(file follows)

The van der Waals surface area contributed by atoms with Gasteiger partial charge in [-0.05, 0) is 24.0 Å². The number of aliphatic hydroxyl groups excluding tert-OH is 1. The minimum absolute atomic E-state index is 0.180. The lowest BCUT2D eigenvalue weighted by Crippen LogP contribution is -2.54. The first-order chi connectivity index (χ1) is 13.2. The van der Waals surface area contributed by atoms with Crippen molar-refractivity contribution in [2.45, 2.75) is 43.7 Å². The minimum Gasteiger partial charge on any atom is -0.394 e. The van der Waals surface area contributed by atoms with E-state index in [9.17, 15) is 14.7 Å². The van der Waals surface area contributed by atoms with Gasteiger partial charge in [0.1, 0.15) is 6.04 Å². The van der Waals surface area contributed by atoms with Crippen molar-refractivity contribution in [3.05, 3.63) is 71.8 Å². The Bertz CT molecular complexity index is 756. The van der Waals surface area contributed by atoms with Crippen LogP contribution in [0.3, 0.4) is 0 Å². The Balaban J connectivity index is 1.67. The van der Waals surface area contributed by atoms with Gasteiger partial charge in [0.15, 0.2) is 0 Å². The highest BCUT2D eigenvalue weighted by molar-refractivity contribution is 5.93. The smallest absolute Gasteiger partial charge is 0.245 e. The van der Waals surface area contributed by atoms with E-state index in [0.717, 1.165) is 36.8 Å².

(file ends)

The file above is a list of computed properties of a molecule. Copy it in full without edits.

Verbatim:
The van der Waals surface area contributed by atoms with Gasteiger partial charge in [-0.05, 0) is 24.0 Å². The number of aliphatic hydroxyl groups excluding tert-OH is 1. The minimum absolute atomic E-state index is 0.180. The lowest BCUT2D eigenvalue weighted by Crippen LogP contribution is -2.54. The first-order chi connectivity index (χ1) is 13.2. The van der Waals surface area contributed by atoms with Crippen molar-refractivity contribution in [2.45, 2.75) is 43.7 Å². The minimum Gasteiger partial charge on any atom is -0.394 e. The van der Waals surface area contributed by atoms with E-state index in [9.17, 15) is 14.7 Å². The van der Waals surface area contributed by atoms with Gasteiger partial charge in [0.1, 0.15) is 6.04 Å². The van der Waals surface area contributed by atoms with Crippen molar-refractivity contribution in [3.05, 3.63) is 71.8 Å². The Bertz CT molecular complexity index is 756. The van der Waals surface area contributed by atoms with Crippen LogP contribution in [0.3, 0.4) is 0 Å². The Balaban J connectivity index is 1.67. The van der Waals surface area contributed by atoms with Gasteiger partial charge in [0.15, 0.2) is 0 Å². The highest BCUT2D eigenvalue weighted by molar-refractivity contribution is 5.93. The smallest absolute Gasteiger partial charge is 0.245 e. The van der Waals surface area contributed by atoms with E-state index in [0.717, 1.165) is 36.8 Å².